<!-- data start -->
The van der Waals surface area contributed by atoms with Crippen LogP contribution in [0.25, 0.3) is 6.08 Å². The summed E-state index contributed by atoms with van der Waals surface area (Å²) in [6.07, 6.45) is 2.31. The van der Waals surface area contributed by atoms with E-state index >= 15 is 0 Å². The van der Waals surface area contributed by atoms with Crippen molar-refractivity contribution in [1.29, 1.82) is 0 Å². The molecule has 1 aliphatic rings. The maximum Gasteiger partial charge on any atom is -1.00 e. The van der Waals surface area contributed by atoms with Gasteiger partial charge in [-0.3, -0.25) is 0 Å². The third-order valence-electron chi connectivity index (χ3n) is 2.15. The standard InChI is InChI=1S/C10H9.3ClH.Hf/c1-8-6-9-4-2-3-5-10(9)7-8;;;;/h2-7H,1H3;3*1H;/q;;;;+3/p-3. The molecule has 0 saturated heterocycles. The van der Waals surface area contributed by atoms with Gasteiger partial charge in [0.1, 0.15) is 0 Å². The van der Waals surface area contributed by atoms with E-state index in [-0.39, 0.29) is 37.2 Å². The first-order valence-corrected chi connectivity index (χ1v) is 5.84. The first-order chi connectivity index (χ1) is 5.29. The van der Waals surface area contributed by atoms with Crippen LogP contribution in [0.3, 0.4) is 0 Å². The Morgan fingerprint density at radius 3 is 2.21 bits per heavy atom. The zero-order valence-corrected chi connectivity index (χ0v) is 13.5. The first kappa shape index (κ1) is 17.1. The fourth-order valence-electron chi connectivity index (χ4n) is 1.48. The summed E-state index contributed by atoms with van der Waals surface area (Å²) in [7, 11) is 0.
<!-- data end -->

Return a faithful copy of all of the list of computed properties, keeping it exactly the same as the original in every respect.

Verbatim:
The van der Waals surface area contributed by atoms with Crippen LogP contribution in [0.25, 0.3) is 6.08 Å². The summed E-state index contributed by atoms with van der Waals surface area (Å²) in [6.07, 6.45) is 2.31. The van der Waals surface area contributed by atoms with E-state index >= 15 is 0 Å². The van der Waals surface area contributed by atoms with Crippen molar-refractivity contribution in [1.29, 1.82) is 0 Å². The molecule has 1 aliphatic rings. The maximum Gasteiger partial charge on any atom is -1.00 e. The van der Waals surface area contributed by atoms with Gasteiger partial charge in [-0.3, -0.25) is 0 Å². The third-order valence-electron chi connectivity index (χ3n) is 2.15. The standard InChI is InChI=1S/C10H9.3ClH.Hf/c1-8-6-9-4-2-3-5-10(9)7-8;;;;/h2-7H,1H3;3*1H;/q;;;;+3/p-3. The molecule has 0 saturated heterocycles. The van der Waals surface area contributed by atoms with Gasteiger partial charge in [0.1, 0.15) is 0 Å². The van der Waals surface area contributed by atoms with E-state index in [-0.39, 0.29) is 37.2 Å². The first-order valence-corrected chi connectivity index (χ1v) is 5.84. The first-order chi connectivity index (χ1) is 5.29. The van der Waals surface area contributed by atoms with Crippen LogP contribution in [0.3, 0.4) is 0 Å². The Morgan fingerprint density at radius 3 is 2.21 bits per heavy atom. The zero-order valence-corrected chi connectivity index (χ0v) is 13.5. The first kappa shape index (κ1) is 17.1. The fourth-order valence-electron chi connectivity index (χ4n) is 1.48. The summed E-state index contributed by atoms with van der Waals surface area (Å²) in [7, 11) is 0.